Lungi Dance is still lingering in my mind, but we’ve started our second project from the beginning of week two. The project aims to film a documentary of local NGO in India, so we’ve been divided into three groups shooting different NGOs or topics. Documentary is my favorite genre of media, so I’m thrilled to film an aspect of reality in other country. India is well-known for competitive education environment, but not all of Indian children are being educated because of poverty. The poverty is one of major social issues in India, and there is a strong correlation between lack of education and poverty. Poor people aren’t usually educated because they can’t afford studying, so they are less likely to get hired and again they don’t make much money. Therefore, poverty is passed to next generation and it is being continuous. In order to solve this big problem, SP Jain Institute of Management & Research, Mumbai (SPJIMR) has a unique social intervention program called Abyudaya. Students from SPJIMR are required to mentor one child each from Municipal Schools in the vicinity. Recognizing Abyudaya‘s effort to encourage children’s talents and dreams, I’ve chosen Abyudaya among other NGOs for the documentary project. After gathering into groups and having a discussion, our team has decided to film about the impact of Abyudaya on children’s lives in general.
The shooting began with the interviews of mentors and mentees on Thursday, and I was in charge of sound design. It was my first time dealing with audio, and I thought it would be easy. Turn on the recorder and hold the boom mike. That’s it. However, as the shooting started, I realized that I’d looked on sound design. No matter how I pose to hold the mike, the muscle pain penetrated my shoulder quickly. Moreover, a natural feature of documentary, uncontrolled environment, made the shooting harder. Since documentary is non-fiction and based on originality, we tried to shoot the place as it was. Unfortunately, the noises of car, airplane, bird, wind and construction hindered recording the clear and loud voice of interviewers. Therefore, we closed all the windows and turned off the fans in the classroom to block off the noise. Standing to hold the boom mike for more than four hours in the classroom of hot temperature, I was sweating from head to toe and get like burning. After the shooting, I suffered from muscle pains and heat exhaustion. Also, the recorder didn’t last more than one hour, so I was worried about it running out of battery. Hence, I couldn’t relax any moment during the shooting.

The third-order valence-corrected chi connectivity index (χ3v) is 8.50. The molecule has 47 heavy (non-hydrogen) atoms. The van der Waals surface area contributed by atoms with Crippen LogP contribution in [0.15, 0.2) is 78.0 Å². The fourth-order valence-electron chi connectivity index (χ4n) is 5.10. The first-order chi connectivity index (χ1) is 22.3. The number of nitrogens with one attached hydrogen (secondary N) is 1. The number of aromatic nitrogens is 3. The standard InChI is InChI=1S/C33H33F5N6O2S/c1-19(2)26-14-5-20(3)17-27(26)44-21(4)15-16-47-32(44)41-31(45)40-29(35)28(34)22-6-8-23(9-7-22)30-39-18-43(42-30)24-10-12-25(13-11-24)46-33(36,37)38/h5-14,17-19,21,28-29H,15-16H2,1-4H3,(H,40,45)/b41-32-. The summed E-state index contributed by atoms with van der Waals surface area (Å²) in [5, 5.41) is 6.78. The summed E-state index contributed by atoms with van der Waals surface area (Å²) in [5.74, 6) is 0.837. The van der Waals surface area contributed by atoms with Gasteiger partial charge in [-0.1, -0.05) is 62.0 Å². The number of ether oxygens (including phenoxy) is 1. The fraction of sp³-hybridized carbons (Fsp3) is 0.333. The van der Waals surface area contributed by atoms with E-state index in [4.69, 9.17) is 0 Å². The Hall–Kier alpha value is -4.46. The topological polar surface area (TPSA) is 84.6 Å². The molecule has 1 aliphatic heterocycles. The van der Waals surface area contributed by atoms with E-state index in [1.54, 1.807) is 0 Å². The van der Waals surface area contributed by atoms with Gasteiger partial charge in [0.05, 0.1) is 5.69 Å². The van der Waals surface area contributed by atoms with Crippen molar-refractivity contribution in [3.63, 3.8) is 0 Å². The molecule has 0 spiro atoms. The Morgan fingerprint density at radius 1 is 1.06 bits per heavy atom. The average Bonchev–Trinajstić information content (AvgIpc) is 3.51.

Despite the harsh condition of shooting, I enjoyed the filming because there were ‘sitaras’ who are students in Abyudaya. We interviewed sitaras of Vandana and Manisha who waited half a day for their turns but never complained. They were rather smiling and even willing to help us during the shooting. Although they don’t live in affluence, they study hard and they’ve been selected as the mentees of Abyudaya. The stories of their interviewers were mostly heartbreaking, and I’ve realized how much I’d been privileged. After spending a day with these sitaras, I felt responsible for producing this documentary for sitaras who live in hope and dream.